Finally, today’s reported Covid-19 death toll in the U.S. is 188,409, 187,698, an increase of about 700 deaths over yesterday’s report. The world death toll now stands at 878,858, an increase of about 500 deaths from yesterday. It looks like the prediction of 200,000 deaths in the U.S., once considered shocking and unthinkable, will be surpassed soon, and the world total will go over a million.
Stuff that happened on September 6 includes:
- 1492 – Christopher Columbus sails from La Gomera in the Canary Islands, his final port of call before crossing the Atlantic Ocean for the first time.
- 1522 – The Victoria returns to Sanlúcar de Barrameda in Spain, the only surviving ship of Ferdinand Magellan’s expedition and the first known ship to circumnavigate the world.
- 1628 – Puritans settle Salem which became part of Massachusetts Bay Colony.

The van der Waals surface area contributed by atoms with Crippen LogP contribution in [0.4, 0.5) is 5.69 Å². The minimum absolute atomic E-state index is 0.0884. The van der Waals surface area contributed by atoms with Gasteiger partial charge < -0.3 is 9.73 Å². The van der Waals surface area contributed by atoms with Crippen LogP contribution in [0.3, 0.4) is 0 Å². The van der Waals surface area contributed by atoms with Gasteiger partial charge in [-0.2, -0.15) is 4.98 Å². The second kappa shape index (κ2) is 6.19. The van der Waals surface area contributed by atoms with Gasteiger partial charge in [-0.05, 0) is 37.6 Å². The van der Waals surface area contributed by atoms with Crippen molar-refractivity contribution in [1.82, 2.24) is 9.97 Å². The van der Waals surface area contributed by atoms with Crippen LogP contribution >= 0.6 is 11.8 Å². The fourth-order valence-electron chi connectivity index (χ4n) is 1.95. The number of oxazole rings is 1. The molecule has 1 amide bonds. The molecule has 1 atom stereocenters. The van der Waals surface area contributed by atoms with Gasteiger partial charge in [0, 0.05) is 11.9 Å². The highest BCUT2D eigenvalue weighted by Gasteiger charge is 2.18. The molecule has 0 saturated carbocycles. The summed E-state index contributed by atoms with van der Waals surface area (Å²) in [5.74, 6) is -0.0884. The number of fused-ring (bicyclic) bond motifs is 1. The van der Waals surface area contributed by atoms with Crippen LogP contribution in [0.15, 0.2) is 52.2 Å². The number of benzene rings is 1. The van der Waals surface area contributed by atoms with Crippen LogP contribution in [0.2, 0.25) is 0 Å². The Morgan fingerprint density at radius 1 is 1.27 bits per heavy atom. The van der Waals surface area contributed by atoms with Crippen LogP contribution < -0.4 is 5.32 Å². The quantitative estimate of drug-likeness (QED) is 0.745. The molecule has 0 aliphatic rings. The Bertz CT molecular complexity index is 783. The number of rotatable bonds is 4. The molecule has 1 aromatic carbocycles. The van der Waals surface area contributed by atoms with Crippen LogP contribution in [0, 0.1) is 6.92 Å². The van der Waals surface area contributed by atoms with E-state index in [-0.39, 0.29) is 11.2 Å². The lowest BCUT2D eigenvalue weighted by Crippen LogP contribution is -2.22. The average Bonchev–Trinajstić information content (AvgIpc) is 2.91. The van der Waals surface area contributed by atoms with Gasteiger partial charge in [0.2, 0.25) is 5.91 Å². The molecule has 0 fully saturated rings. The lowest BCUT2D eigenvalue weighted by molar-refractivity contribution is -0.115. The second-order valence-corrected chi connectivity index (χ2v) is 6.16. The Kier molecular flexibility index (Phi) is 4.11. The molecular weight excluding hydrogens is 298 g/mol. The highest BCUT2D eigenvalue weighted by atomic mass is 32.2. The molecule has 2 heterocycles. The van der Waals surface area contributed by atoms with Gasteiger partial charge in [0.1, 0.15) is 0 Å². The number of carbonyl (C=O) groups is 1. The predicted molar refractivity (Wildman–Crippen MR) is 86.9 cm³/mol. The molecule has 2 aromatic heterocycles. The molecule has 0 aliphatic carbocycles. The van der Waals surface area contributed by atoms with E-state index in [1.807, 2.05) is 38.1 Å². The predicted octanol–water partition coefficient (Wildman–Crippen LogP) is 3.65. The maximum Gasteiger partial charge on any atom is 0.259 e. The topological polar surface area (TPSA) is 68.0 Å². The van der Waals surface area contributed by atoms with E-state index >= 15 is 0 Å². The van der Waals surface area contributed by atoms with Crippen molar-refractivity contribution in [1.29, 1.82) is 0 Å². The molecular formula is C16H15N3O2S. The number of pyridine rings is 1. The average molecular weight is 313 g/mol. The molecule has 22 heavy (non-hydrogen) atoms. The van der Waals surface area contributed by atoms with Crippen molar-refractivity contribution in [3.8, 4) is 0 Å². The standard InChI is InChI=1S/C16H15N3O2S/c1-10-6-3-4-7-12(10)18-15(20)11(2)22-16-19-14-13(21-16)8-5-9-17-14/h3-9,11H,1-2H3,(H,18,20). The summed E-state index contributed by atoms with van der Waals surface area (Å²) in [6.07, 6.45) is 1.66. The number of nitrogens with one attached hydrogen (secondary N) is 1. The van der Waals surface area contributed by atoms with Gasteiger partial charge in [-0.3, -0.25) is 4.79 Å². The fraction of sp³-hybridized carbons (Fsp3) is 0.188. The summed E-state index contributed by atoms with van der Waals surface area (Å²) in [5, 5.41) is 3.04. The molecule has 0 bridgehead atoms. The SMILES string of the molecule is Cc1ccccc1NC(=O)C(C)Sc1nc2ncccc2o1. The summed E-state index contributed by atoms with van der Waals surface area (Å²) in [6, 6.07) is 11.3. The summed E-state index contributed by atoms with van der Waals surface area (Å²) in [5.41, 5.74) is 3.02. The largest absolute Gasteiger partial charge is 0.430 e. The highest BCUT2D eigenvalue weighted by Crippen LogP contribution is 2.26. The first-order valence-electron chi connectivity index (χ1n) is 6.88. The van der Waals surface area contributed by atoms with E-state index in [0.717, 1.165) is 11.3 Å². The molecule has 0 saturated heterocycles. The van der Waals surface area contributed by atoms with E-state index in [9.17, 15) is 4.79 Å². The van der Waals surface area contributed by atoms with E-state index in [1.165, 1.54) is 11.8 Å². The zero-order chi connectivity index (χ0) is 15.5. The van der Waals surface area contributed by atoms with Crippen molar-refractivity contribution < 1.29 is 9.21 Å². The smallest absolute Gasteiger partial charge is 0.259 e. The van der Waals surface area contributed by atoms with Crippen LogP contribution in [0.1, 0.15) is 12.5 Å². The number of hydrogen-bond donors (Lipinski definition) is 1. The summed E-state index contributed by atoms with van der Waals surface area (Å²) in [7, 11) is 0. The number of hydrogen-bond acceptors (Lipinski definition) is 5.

- 1803 – British scientist John Dalton begins using symbols to represent the atoms of different elements.
Here’s Dalton’s table of atomic weights, with photo and caption taken from Science Photo Library:
- 1870 – Louisa Ann Swain of Laramie, Wyoming becomes the first woman in the United States to cast a vote legally after 1807.
- 1962 – Archaeologist Peter Marsden discovers the first of the Blackfriars Ships dating back to the second century AD in the Blackfriars area of the banks of the River Thames in London.
Here’s a reconstruction of one of the ships to scale; it was a Roman cargo ship:
- 1972 – Munich massacre: Nine Israeli athletes die (along with a German policeman) at the hands of the Palestinian “Black September” terrorist group after being taken hostage at the Munich Olympic Games. Two other Israeli athletes were slain in the initial attack the previous day.
- 1991 – The Russian parliament approves the name change of Leningrad back to Saint Petersburg. The change is effective October 1, 1991.
- 1995 – Cal Ripken, Jr. of the Baltimore Orioles plays in his 2,131st consecutive game, breaking a record that had stood for 56 years.
Ripken eventually played 2,632 games, a record unlikely to be broken. (The first record was held, of course, by Iron Man Lou Gehrig.) Here’s a short video of Ripken’s record-breaking game:
- 1997 – The Funeral of Diana, Princess of Wales takes place in London. Well over a million people lined the streets and 21⁄2 billion watched around the world on television.